Strategies for starting new United Methodist churches have changed over the past several years, a pastor who helps guide church starts told a group of clergy in a recent training session.
“In the past, we had a lot of ‘parachute drops’ (beginning churches without the guidance of a parent congregation), but not anymore,” said the Rev. Dr. Iosmar Alvarez, Lexington District superintendent in the Kentucky Conference. “Now, we believe churches should be planting churches.”
Alvarez met with 15 people beginning the 2019-2020 planter incubator program, Sept. 20 at the conference office in Topeka; 20 overall have enrolled. It was the first of five sessions, concluding in February, teaching the strategies behind starting a new church.
“The past was more like, ‘build it, and they will come,’” said Alvarez, founding pastor of the largest and fastest-growing Hispanic congregation in the United States. “In the past, we had a very heavy focus on social work only, instead of discipleship. Now we are more into discipleship making and transformation systems.”
Churches over the past several years have looked for more quality than quantity, Alvarez said during a break from the instruction.
“We’ve gotten past the megachurch mindset, where every pastor wants a megachurch. Not anymore,” he said. “They are learning that doesn’t work. It’s too complex to try and multiply those. It is easier to multiply a church of 30, 60 or 100 than to multiply a church of 1,000.
“We have moved from megachurch to mega-impact. We have gone from talking about seating capacity to sending capacity,” he added. “People want to make a difference.”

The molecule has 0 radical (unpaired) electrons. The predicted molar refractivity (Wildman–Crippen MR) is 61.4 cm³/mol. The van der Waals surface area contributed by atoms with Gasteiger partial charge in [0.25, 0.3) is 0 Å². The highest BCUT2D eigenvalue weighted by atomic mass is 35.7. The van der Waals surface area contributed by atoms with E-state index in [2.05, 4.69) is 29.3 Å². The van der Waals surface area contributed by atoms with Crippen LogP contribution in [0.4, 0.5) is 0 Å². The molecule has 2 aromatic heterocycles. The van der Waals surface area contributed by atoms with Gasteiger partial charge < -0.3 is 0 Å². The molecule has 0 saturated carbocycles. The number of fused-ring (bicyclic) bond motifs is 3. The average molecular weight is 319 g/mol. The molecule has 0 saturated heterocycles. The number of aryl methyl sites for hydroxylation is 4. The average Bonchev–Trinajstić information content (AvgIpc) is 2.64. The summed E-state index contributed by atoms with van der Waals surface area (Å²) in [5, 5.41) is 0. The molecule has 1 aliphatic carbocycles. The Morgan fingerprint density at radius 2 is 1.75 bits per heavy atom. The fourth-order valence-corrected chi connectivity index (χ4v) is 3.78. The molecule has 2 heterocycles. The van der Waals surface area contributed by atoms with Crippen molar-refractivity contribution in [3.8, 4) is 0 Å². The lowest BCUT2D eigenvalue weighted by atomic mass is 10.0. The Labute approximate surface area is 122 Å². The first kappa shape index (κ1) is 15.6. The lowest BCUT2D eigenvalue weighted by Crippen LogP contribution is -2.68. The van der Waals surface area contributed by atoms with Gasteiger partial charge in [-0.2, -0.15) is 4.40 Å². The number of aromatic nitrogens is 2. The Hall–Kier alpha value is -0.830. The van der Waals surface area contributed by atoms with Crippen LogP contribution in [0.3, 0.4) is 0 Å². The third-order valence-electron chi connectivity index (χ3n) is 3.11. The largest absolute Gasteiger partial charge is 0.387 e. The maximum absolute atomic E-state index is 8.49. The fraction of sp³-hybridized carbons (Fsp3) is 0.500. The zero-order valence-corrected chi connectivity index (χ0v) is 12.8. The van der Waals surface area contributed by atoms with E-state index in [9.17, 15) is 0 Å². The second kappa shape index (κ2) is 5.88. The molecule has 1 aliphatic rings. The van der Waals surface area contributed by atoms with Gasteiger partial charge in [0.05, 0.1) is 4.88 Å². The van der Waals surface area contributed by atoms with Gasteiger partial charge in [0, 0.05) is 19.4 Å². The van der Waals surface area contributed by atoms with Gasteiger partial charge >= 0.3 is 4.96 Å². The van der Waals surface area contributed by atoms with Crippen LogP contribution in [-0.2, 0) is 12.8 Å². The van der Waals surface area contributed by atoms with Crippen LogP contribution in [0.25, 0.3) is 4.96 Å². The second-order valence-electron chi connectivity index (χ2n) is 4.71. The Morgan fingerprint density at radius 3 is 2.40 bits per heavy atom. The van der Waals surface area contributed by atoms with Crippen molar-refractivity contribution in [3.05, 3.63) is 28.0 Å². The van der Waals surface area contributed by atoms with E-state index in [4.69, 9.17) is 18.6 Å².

Instructing church planters also has evolved over the past few years, he said. Those guiding planters are teaching more about finances, developing budgets and responsible fundraising.
Potential churches also need to have a full grasp of the situation in where they may be planting, he said.
“The biggest mistake is not knowing the realities, not defining the reality well — we call it the good, the bad and the ugly. If you don’t define that, you’re in big trouble,” he said. “Everything you’re making or creating is from thin air. It’s not contextual, it’s not informed by reality, and it will be ineffective.”
The potentially widening schism in the denomination over human sexuality has come into play when discussing new church starts, Alvarez said.
“People are very divided in this issue of human sexuality and same-sex marriages. For me it’s an excuse, No. 1, because it’s the latest justification that we have found,” he said. “We have not been making disciples for a while. So, this declining is not because of that issue. We need to focus on making disciples regardless of what our position is.
“People are so concerned with what is going on with the global church, when the local church should be their concern so much of the time,” Alvarez added.
This is the sixth year of the planter incubator program and the fifth year of the 20 by 2020 program of growing church starts in the Great Plains, said the Rev. Nathan Stanton, congregational excellence director.
The planters will present their ideas to a panel of judges at a session based on the TV series “Shark Tank,” Jan. 14 at Lincoln St. Mark’s UMC.
Stanton said the presentation on ministry action plans was moved to the first session this year, and he thought it was productive.
“We felt like it would be best to give them instruction and coaching up front about how to put this plan together first,” he said. “From here, they’ve got this God-given vision. Now, as they go back to where they’re appointed or planted, our hope and prayer is they’ll find a higher level of motivation to work on this.
“Now, they have to work on making this vision come to life where they’re appointed.”
Contact David Burke, communications content specialist, at firstname.lastname@example.org.